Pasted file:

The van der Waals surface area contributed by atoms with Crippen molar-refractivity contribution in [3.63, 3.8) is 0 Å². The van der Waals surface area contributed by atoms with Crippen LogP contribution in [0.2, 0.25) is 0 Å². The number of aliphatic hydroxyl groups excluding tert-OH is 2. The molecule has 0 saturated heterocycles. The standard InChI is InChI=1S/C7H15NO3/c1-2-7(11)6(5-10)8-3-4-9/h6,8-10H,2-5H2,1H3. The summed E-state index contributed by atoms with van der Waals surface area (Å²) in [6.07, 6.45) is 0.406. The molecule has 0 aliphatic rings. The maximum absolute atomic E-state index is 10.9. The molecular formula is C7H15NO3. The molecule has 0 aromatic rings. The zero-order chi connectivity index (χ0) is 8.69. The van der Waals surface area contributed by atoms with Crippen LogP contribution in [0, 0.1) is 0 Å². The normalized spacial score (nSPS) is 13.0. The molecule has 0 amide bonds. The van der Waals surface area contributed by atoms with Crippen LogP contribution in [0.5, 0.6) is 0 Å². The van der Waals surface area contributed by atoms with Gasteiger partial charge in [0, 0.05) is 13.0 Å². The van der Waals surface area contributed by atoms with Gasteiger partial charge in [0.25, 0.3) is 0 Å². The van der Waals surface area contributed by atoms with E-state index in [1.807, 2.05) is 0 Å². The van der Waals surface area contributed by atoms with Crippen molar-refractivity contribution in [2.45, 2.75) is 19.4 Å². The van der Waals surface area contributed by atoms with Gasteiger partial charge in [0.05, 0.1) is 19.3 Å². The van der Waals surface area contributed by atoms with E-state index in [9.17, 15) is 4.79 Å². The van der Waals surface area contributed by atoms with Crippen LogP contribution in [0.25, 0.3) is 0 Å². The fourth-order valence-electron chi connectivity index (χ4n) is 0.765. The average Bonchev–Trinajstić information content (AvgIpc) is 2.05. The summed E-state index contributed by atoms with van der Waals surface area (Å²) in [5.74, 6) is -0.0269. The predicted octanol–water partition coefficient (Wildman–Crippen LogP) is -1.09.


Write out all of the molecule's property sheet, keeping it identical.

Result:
The van der Waals surface area contributed by atoms with Crippen molar-refractivity contribution in [3.63, 3.8) is 0 Å². The van der Waals surface area contributed by atoms with Crippen LogP contribution in [0.2, 0.25) is 0 Å². The number of aliphatic hydroxyl groups excluding tert-OH is 2. The molecule has 0 saturated heterocycles. The standard InChI is InChI=1S/C7H15NO3/c1-2-7(11)6(5-10)8-3-4-9/h6,8-10H,2-5H2,1H3. The summed E-state index contributed by atoms with van der Waals surface area (Å²) in [6.07, 6.45) is 0.406. The molecule has 0 aliphatic rings. The maximum absolute atomic E-state index is 10.9. The molecular formula is C7H15NO3. The molecule has 0 aromatic rings. The zero-order chi connectivity index (χ0) is 8.69. The van der Waals surface area contributed by atoms with Crippen LogP contribution in [0, 0.1) is 0 Å². The normalized spacial score (nSPS) is 13.0. The molecule has 0 amide bonds. The van der Waals surface area contributed by atoms with Crippen LogP contribution in [0.5, 0.6) is 0 Å². The van der Waals surface area contributed by atoms with Gasteiger partial charge in [0, 0.05) is 13.0 Å². The van der Waals surface area contributed by atoms with Gasteiger partial charge in [0.25, 0.3) is 0 Å². The van der Waals surface area contributed by atoms with E-state index in [1.807, 2.05) is 0 Å². The van der Waals surface area contributed by atoms with Crippen molar-refractivity contribution in [2.45, 2.75) is 19.4 Å². The van der Waals surface area contributed by atoms with Gasteiger partial charge in [0.05, 0.1) is 19.3 Å². The van der Waals surface area contributed by atoms with E-state index in [9.17, 15) is 4.79 Å². The van der Waals surface area contributed by atoms with Crippen LogP contribution in [0.25, 0.3) is 0 Å². The fourth-order valence-electron chi connectivity index (χ4n) is 0.765. The average Bonchev–Trinajstić information content (AvgIpc) is 2.05. The summed E-state index contributed by atoms with van der Waals surface area (Å²) in [5.74, 6) is -0.0269. The predicted octanol–water partition coefficient (Wildman–Crippen LogP) is -1.09.